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This article applies to England & Wales only.
Conveyancing is the process of transferring the ownership of property from one person to another. It involves a mixture of administrative and legal work, none of which is exceptionally complex. Conveyancing for the buyer of a property is a more involved than it is for the seller.
It’s possible to do this work yourself, but it is time-consuming, detail-oriented and the price for mistakes is potentially very high, so understandably the majority of people instruct a solicitor or licensed conveyancer to carry out the work on their behalf. Also if there is a mortgage involved the mortgagee is unlikely to be happy with a layperson carrying out the work and will insist on a professional.
This post-offer process tends to be the most frustrating time for home movers, with complaints about having to regularly chase conveyancers to get them to do anything being at the forefront of their issues. The public perception of harassed conveyancers with a phone on each ear, their desk groaning under the weight of files needing their attention, was not that far from the truth. Solicitors in our experience are loathe to turn down work even if they are busy, leading to backlogs and bottlenecks. Modern systems have made it harder for them to miss something and mark milestones in the process that are outstanding, meaning you shouldn’t have to chase them anywhere near as much.
So what is the process?
After being instructed your conveyancer will give you questionnaires to fill out. These go into a fair amount of detail regarding the property, the land it’s on, anything that will be included in the sale and any relevant issues (i.e. disputes with neighbours, a proposed bypass at the end of the garden etc.) The information you supply will be used to draw up the draft contract for the sale of the property, so it’s important that you answer the questions in the forms honestly or you could find yourself in trouble later on.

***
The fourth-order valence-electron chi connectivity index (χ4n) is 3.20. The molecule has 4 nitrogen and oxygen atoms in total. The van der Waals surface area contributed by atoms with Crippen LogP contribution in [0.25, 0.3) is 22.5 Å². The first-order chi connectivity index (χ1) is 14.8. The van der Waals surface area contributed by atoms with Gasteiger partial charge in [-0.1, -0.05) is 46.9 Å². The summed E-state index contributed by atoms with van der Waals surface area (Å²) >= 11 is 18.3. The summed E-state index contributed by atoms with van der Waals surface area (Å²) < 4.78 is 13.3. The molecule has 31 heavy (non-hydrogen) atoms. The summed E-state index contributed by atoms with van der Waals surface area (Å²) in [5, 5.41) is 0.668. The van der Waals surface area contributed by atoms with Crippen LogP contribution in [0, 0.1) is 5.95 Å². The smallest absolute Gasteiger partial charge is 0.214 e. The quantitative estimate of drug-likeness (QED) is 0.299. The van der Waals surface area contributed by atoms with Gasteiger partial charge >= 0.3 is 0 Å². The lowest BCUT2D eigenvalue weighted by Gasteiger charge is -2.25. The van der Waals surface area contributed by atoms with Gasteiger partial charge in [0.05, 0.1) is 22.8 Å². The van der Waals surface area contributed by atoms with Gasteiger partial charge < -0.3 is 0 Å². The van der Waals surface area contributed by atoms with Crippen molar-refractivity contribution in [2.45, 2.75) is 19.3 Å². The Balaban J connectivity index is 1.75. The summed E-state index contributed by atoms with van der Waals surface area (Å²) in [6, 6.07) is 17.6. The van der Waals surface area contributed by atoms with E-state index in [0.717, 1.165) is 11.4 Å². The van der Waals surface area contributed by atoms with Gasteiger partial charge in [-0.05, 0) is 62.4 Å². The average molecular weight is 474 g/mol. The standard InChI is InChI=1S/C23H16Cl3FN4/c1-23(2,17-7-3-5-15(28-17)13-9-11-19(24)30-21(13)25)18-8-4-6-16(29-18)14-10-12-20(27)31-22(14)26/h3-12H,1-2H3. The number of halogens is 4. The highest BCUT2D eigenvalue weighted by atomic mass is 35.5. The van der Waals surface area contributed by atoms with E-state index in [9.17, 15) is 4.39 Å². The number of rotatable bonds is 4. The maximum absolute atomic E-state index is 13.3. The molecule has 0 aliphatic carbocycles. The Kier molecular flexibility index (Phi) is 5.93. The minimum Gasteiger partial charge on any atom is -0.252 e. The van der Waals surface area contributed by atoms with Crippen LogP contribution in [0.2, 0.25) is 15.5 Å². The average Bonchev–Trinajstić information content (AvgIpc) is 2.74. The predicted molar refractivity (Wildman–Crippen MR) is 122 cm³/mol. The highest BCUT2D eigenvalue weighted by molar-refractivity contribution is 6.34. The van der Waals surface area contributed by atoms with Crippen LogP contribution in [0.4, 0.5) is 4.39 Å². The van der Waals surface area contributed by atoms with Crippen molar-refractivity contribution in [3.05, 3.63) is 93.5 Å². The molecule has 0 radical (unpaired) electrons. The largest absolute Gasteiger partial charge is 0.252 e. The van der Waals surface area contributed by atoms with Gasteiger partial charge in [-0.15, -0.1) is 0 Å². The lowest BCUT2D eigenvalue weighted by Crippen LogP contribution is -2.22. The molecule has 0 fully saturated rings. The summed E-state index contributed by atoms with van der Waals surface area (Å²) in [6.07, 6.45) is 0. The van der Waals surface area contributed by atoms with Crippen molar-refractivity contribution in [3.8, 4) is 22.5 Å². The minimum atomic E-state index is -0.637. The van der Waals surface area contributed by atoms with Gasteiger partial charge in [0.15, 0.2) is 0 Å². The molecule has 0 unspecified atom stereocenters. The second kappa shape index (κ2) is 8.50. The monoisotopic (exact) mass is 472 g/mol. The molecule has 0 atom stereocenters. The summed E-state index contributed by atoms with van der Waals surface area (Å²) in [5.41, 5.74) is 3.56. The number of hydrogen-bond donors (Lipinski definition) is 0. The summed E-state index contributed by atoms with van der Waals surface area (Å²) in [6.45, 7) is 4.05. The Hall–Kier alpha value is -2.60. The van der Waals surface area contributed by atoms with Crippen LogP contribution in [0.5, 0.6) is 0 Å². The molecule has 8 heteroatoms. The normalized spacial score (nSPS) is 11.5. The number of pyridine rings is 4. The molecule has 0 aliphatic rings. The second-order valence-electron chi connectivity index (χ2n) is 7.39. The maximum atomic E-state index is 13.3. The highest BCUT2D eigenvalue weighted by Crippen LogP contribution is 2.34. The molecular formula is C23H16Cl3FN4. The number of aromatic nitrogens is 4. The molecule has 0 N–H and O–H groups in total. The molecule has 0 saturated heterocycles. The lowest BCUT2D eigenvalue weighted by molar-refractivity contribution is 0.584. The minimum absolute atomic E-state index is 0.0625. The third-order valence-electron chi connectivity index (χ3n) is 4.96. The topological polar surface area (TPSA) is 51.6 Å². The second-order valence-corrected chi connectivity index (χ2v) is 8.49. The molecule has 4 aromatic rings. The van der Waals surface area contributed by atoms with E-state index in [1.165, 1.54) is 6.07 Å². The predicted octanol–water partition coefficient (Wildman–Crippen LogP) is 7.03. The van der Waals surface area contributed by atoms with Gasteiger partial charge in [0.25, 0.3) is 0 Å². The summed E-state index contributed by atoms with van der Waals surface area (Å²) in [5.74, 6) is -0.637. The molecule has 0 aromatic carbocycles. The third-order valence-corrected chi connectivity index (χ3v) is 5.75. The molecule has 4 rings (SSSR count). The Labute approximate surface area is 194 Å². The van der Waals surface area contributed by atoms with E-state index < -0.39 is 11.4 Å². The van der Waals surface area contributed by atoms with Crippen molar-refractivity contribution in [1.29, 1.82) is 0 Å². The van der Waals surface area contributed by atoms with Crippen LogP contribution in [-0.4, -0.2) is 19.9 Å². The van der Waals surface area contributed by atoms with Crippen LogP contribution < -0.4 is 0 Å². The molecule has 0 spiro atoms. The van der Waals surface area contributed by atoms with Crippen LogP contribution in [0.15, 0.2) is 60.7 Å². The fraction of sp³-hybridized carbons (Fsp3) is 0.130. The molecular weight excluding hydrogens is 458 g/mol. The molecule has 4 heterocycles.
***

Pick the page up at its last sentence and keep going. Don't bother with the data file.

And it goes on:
Your conveyancer will send copies of the questionnaire forms that the seller has completed for you to check that you agree with the content and see if the information that the seller has supplied raises any issues for you.
He or she will then carry out due diligence work. This consists of:
Local Authority Searches:
Local Land Charges Register
Part 1 - General Financial Charges
This part will contain any financial charges, for example if the council passes a resolution to adopt a private road a charge may be registered against the properties which front on to it to cover any works required to bring it up to standard.
Part 2 - Specific Financial Charges
If the authority has carried out chargeable works, such as the boarding up of a window, and the cost is actually known, a specific financial charge may be registered.
Part 3 - Planning Charges
Lists any planning applications (and their statuses), planning enforcement notices or tree preservation orders.
Part 4 - Miscellaneous Charges
This is self-explanatory.